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Montana's prices still higher than surrounding states

Much higher than last year Š much lower than predicted.

As Memorial Day weekend and the summer travel season approach, whether you see your gas tank as half empty or half full probably depends on your point of view. The $1.61 average in Montana for a gallon of regular - the typical price in Missoula is $1.57.9 - is quite a bit more than one year ago, when prices averaged $1.43 in the state.

But it's significantly less than the $2-a-gallon prices predicted a couple of months ago, just prior to the start of the war in Iraq.

Nationwide, the average price is $1.49.7, according to AAA Montana. The lowest prices are in the Southeast, where gas averages $1.38 gallon.

The West is highest, with an average of $1.63. Hawaii's prices top the list, at $2.04.6, followed by $1.87.8 in California.

"California, with its reformulated (and more expensive) gasoline that meets California emission requirements, really skews the average for the West," said Gail Ambercrombie, executive director of the Montana Petroleum Association. Neighboring states that rely on California refineries for some of their product are also affected by the higher prices. In Arizona, the average Friday was $1.71.3. In Nevada, it was $1.75.7.

Gas prices are cheapest in Georgia, where the average price Friday was $1.30.7.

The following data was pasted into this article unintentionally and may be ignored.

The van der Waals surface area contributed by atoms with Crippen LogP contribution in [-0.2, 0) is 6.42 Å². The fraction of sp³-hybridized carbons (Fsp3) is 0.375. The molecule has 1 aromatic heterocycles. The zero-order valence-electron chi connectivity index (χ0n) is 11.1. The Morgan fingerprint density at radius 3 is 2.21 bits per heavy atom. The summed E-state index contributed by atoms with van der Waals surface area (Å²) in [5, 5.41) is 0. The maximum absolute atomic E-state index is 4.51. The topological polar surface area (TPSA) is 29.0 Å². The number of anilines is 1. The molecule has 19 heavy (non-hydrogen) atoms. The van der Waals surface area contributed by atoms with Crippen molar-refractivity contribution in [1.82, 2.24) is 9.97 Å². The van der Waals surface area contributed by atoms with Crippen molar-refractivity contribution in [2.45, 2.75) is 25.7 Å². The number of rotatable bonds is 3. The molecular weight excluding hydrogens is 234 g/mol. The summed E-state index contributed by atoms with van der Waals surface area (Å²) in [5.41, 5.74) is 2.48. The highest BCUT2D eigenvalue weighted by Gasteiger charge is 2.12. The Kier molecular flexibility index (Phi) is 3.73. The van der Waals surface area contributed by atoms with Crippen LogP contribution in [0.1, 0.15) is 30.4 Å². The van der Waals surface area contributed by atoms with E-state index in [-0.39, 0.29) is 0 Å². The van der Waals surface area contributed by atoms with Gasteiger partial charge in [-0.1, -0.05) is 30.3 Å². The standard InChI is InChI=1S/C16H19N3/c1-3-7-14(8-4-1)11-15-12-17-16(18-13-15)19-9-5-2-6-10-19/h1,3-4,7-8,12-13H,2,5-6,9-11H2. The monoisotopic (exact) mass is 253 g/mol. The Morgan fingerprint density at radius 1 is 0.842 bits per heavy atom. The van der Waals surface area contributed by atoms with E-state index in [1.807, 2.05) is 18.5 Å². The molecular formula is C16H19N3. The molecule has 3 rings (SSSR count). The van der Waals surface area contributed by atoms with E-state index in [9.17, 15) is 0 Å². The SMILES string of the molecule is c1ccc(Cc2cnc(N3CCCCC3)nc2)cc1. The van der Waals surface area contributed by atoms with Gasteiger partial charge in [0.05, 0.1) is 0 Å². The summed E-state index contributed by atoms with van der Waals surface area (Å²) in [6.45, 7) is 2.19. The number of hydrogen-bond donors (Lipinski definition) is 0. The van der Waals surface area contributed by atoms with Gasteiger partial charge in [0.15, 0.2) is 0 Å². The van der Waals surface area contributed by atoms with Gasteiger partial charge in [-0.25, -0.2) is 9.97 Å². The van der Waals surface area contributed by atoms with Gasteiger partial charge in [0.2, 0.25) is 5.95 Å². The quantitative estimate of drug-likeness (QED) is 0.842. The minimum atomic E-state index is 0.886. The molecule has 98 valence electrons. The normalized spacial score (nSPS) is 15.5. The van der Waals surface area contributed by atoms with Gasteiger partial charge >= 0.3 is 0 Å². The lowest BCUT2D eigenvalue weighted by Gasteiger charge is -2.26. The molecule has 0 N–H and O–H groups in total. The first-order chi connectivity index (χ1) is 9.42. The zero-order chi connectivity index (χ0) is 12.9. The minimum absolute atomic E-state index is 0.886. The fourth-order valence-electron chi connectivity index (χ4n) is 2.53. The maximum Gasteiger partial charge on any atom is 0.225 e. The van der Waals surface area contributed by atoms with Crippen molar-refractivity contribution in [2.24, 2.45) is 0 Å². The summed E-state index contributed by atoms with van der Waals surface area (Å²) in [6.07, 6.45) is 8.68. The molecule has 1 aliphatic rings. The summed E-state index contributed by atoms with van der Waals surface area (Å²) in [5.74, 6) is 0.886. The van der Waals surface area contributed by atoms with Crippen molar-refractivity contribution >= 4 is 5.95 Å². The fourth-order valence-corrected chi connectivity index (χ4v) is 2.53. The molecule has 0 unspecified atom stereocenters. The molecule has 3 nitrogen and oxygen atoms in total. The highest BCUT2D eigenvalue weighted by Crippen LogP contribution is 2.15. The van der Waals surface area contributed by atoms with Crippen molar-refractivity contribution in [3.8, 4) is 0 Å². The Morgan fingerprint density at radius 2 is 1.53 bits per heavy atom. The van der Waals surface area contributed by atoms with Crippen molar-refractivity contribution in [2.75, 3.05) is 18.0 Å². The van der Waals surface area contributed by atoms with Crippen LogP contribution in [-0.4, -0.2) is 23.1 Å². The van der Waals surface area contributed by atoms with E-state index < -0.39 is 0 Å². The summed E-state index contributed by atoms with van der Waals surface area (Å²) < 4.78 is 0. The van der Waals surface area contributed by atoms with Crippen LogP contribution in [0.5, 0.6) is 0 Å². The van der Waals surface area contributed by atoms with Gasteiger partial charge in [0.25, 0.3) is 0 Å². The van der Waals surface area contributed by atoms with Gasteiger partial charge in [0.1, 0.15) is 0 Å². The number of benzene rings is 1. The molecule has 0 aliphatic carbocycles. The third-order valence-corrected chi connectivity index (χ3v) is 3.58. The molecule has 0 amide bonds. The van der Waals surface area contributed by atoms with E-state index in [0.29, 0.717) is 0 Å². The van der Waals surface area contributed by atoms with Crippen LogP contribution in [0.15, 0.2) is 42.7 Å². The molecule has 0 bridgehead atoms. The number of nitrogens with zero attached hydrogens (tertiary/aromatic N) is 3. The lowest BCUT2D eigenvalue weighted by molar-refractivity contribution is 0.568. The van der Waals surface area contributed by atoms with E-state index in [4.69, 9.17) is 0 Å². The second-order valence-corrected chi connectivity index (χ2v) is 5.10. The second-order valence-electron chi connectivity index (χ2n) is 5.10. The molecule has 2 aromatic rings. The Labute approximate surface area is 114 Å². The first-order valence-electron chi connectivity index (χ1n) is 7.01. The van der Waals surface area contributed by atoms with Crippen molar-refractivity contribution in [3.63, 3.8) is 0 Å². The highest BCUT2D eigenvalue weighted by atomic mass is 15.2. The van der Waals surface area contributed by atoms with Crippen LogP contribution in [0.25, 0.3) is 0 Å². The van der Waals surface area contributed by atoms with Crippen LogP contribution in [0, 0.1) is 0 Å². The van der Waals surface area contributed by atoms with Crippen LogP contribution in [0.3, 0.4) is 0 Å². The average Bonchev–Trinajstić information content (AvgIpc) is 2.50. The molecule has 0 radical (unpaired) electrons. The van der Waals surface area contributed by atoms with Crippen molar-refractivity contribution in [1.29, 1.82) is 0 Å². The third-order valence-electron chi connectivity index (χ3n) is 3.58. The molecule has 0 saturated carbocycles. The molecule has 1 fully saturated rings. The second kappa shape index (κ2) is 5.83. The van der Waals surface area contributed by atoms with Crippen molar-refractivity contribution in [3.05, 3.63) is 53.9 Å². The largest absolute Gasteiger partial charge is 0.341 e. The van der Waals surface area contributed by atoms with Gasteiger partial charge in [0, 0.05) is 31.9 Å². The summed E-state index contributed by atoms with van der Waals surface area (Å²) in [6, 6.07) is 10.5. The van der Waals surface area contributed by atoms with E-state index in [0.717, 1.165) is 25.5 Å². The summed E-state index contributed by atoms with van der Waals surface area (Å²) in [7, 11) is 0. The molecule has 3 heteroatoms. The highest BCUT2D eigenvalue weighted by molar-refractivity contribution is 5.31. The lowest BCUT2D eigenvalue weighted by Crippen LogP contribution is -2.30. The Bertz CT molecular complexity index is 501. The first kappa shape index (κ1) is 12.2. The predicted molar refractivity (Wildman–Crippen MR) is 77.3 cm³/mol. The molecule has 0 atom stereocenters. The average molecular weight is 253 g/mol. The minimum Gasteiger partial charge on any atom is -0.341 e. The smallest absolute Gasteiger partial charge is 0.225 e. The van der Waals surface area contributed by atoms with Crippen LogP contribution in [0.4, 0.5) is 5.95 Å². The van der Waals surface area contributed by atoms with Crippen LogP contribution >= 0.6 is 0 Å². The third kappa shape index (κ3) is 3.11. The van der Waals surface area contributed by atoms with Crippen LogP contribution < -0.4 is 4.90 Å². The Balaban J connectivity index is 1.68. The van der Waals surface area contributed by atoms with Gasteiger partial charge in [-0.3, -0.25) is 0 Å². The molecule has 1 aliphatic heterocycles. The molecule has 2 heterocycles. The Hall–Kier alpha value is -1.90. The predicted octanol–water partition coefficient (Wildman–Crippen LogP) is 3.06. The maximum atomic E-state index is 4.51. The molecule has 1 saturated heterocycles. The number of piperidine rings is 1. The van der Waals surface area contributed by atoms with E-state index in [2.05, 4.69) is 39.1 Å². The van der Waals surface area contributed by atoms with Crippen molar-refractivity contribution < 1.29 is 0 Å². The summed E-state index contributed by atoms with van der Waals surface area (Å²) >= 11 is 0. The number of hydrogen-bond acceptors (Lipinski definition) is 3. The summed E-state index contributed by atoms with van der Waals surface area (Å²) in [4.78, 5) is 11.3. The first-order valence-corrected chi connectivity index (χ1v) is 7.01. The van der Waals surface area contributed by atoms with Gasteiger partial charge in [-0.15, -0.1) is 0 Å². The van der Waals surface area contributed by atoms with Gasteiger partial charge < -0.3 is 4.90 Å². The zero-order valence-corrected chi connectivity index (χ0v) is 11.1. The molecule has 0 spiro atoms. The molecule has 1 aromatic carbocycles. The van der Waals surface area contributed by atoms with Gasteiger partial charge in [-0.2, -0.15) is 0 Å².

AAA surveys 60,000 self-service gas stations daily, and posts its findings at Nationally, AAA says gas prices have plummeted 22.5 cents a gallon since March, when the average climbed to a record high of $1.722.

Crude oil prices, which reached almost $40 a barrel prior to the war, are now less than $28. That, plus more imports from Europe and an increase in oil and gasoline production from Venezuela, which had endured a protracted labor strike, are responsible for the price drop, according to AAA.

Montana's $1.61.2 average remains higher than any of the states surrounding it. Idaho's average is a penny less, while North Dakota comes in at $1.53.7, South Dakota at $1.51.6, and Wyoming at $1.48.9.

What happens to gasoline prices once the summer travel season hits depends on a lot of things. Typically, highways fill up and prices rise come Memorial Day.

"It will be interesting to watch," Ambercrombie said, "what with Iraq resolved and the price of crude dropping.

"We showed a decrease nationwide in fuel consumption during the war," she went on. "Was that because prices were too high for people? Or because nobody was out doing anything, not even shopping, while the war was going on?"

Other wild cards include airlines, a huge consumer of fuels, but which have seen a large drop in passengers, and the economy as a whole.

"I keep thinking of retirement-age people, many of whom rely on investments for their income," Ambercrombie said. "People like my dad, who's in his 80s, and has seen his income shrink tremendously in this economy. Will those people be getting out the Winnebagos and driving around?"

Yes, Ambercrombie predicted.

"I would speculate that demand is about to kick in," she said. She guessed that if crude prices continue to fall and demand ratchets up, prices will stay in the vicinity of where they're at now.

"If the commodity isn't being consumed, that's when you get your lower prices," she said. "My guess is it'll be a wash, between lowering crude prices and an increased demand because of people traveling."

Reporter Vince Devlin can be reached at 523-5260 or at

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